The final draft of the Equality Act (Gender Pay Gap Information) Regulations 2017 (the Regulations) and accompanying Explanatory Memorandum was published 6 December 2016. Subject to parliamentary approval, the Regulations will come into force 6 April 2017. The Regulations introduce a mandatory gender pay gap reporting requirement for non-public sector employers with at least 250 employees.
To whom do the Regulations apply?
The Regulations apply to any "relevant employer", namely private/voluntary sector employers with 250 or more employees on the "relevant snapshot date", which is 5 April in the relevant year. The reporting requirement applies to individual employers within a group, rather than a groupwide basis.
Relevant employers are only required to report in relation to "relevant employees", namely "a person who is employed by the employer on the relevant snapshot date". Notwithstanding the apparent reference to employment, this is widely defined, and covers workers, self-employed contractors under a contract personally to do work, and apprentices, but excludes partners (including LLP members). Consultants will also be excluded if the employer does not have the relevant data and it is not reasonably practicable for it to obtain that data. In practice, there is likely to be some debate over what this means, although the exclusion is thought to be intended to avoid difficulties where the consultant is not on the employer's normal payroll systems. Where a "relevant employee" is on leave receiving less than full pay (e.g., while on maternity leave), they are excluded from the publication requirements to avoid skewing the hourly pay comparison.
By 4 April 2018, relevant employers must publish on their website, in a manner accessible to their employees and the public:
- Mean and median gender pay gap figures, based on the hourly pay of "full pay relevant employees" during the relevant pay period. Hourly pay includes a pro rata proportion of any bonuses paid during the relevant period.
- Mean and median overall gender bonus gap figures in the year ending with the snapshot date for all "relevant employees". A "bonus" is widely defined as "any form of remuneration that is in the form of money, vouchers, securities, securities options, or interests in securities, and relates to profit sharing, productivity, performance, incentive or commission". Bonuses in the form of securities, options or interests in securities are deemed paid at the time and in the amount in respect of which they give rise to taxable earnings income.
- Percentage of men and percentage of women who received a bonus.
- Number of men and number of women in each pay quartile for "full pay relevant employees". Each quartile must include an equal number of employees, organised according to their hourly pay rate, from lowest to highest paid.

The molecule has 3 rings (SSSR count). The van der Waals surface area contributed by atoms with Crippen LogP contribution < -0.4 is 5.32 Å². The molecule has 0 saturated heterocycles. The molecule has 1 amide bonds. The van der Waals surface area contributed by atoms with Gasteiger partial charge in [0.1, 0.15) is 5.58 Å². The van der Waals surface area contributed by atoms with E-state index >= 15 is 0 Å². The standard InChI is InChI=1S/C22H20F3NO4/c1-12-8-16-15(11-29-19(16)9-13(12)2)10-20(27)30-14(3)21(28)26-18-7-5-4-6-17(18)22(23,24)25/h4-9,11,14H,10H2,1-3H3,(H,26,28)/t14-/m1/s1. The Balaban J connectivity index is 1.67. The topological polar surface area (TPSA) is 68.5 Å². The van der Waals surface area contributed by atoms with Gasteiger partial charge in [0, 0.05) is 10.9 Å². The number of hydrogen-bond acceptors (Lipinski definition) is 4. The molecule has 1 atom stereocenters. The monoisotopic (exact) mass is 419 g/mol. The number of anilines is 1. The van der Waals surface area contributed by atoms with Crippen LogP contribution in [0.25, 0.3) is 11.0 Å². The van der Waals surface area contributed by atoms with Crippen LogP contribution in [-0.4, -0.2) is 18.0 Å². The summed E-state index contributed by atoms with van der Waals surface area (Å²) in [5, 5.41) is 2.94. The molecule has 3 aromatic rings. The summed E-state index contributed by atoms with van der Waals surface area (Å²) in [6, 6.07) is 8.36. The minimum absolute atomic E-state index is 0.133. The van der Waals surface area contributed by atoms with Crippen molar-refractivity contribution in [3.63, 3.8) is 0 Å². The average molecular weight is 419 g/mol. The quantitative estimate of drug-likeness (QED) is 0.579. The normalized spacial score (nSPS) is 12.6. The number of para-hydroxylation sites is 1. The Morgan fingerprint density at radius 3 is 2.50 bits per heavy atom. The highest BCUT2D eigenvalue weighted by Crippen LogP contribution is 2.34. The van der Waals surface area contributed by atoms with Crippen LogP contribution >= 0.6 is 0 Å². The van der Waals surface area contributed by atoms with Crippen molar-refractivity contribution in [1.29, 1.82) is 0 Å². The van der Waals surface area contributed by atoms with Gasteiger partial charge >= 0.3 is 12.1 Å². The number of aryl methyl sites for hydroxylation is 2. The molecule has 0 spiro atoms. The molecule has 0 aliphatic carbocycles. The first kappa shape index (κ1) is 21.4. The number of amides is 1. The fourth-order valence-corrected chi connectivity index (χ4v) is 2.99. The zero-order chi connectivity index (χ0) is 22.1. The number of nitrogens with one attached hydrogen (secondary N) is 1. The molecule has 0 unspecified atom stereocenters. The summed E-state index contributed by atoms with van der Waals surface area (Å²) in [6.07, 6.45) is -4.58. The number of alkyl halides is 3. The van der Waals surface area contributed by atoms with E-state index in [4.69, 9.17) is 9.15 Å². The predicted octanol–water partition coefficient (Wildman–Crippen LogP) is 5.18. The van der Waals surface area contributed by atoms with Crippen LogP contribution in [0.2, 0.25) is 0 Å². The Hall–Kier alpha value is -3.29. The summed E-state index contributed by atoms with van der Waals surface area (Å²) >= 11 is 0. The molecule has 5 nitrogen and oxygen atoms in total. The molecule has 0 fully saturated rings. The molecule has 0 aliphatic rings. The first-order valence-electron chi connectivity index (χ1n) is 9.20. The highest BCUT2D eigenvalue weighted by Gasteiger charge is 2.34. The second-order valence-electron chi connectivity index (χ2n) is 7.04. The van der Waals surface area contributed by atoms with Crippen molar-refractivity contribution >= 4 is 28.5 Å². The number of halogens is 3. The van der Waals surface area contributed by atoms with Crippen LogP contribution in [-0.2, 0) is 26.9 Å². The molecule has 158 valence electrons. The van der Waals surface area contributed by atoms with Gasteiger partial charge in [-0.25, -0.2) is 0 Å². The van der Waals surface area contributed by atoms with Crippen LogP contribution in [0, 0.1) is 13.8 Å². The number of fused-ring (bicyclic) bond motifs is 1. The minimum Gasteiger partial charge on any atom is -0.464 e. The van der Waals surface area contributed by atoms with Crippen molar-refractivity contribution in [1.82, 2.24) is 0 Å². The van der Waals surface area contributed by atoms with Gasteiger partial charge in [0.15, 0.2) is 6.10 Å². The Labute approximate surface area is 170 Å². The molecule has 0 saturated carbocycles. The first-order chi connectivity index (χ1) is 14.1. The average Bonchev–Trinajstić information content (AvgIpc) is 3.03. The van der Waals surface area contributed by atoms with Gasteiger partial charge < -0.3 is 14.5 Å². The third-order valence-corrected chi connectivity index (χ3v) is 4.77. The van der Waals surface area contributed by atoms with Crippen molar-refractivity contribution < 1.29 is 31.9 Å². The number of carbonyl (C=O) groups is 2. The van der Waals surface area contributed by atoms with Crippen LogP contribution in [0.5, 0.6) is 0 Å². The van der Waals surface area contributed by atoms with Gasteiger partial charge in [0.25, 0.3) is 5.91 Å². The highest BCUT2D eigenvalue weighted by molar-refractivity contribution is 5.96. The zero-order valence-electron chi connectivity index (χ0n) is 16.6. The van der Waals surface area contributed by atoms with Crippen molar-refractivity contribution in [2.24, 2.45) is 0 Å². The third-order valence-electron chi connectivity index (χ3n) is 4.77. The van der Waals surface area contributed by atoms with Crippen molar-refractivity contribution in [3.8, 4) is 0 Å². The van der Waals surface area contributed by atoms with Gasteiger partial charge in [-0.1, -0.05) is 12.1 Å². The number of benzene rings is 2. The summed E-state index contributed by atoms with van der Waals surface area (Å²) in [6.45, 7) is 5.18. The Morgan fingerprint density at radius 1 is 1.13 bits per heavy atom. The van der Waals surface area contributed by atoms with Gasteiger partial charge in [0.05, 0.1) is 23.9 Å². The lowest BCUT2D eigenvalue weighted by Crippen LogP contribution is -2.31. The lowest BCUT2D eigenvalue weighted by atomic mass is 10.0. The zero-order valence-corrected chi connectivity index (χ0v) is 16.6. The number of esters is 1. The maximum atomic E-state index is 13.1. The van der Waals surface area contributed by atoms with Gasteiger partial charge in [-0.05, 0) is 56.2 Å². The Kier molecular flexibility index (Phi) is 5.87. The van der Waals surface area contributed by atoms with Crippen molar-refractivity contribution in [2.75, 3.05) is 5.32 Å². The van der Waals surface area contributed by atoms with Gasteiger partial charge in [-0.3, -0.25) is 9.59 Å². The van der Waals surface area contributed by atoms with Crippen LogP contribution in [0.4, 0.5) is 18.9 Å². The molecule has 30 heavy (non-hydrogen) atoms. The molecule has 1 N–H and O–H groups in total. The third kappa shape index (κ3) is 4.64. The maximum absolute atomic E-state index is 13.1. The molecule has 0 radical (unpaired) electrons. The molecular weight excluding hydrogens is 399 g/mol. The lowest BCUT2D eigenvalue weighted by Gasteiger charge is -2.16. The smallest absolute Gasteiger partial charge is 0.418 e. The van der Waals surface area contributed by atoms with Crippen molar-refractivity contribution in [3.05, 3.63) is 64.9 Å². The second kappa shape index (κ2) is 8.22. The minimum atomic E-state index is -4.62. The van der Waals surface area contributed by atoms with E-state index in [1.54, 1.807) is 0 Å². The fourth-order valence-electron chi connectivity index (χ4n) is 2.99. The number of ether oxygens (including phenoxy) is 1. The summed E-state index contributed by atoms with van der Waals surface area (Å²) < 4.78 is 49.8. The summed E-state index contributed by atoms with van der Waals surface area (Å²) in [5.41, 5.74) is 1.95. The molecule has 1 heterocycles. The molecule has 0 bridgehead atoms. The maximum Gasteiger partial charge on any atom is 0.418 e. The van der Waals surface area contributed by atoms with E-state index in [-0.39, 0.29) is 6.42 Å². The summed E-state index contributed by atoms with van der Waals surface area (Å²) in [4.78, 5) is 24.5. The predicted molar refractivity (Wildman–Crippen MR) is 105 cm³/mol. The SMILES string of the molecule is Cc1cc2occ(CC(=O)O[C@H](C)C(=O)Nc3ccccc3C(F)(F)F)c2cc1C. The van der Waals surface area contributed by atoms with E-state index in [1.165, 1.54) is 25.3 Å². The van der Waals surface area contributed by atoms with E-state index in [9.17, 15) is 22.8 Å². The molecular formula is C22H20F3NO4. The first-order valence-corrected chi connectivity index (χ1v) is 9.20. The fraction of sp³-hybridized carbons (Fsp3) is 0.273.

This information must be (1) retained on the website for at least three years and (2) accompanied by a written statement of accuracy, signed by a director, partner, or equivalent.
The information will also be published on a central website set up by the Government, including the name and job title of the person who signed the statement of accuracy. The Government has said it may use the information to create sector-by-sector league tables.
Potential Problem Areas
The publication of the Regulations has not been without criticism, and there are various potential problem areas which employers should consider addressing in their narratives. For example:
- While employees not based in Great Britain are not subject to the reporting requirements, international employees are likely to fall within the scope of the Regulations if they have a "strong connection" with Great Britain. There is, therefore, a need for suitable protocols to identify such employees.
- Bonuses paid during the snapshot pay period must be included when working out the overall mean and median pay gap figures and quartile pay band figures, which may skew the calculations and penalise employees who pay bonuses during the snapshot period rather than at any other time in the year. Deferred bonuses are also not dealt with comprehensively.
Hopefully, further clarity will be provided on these problem areas in due course.
Employers should consider doing a “test run” pay gap analysis, using the methodology set out in the Regulations, to identify any significant pay gaps and decide how best to manage them. This could include explaining them in their report, or addressing any material issues before publication is due 4 April 2018. It is also important to keep senior management informed, including in particular the director or partner who will be required to sign the statement of accuracy.
While there are no specific enforcement provisions within the Regulations, the Explanatory Memorandum indicates that failure to comply with the Regulations will constitute an "unlawful act" within the meaning of Section 20 of the Equality Act 2006, which empowers the Equality and Human Rights Commission (EHRC) to take enforcement action. There is also the possibility that the Government will adopt a 'naming and shaming' approach toward those who do not comply.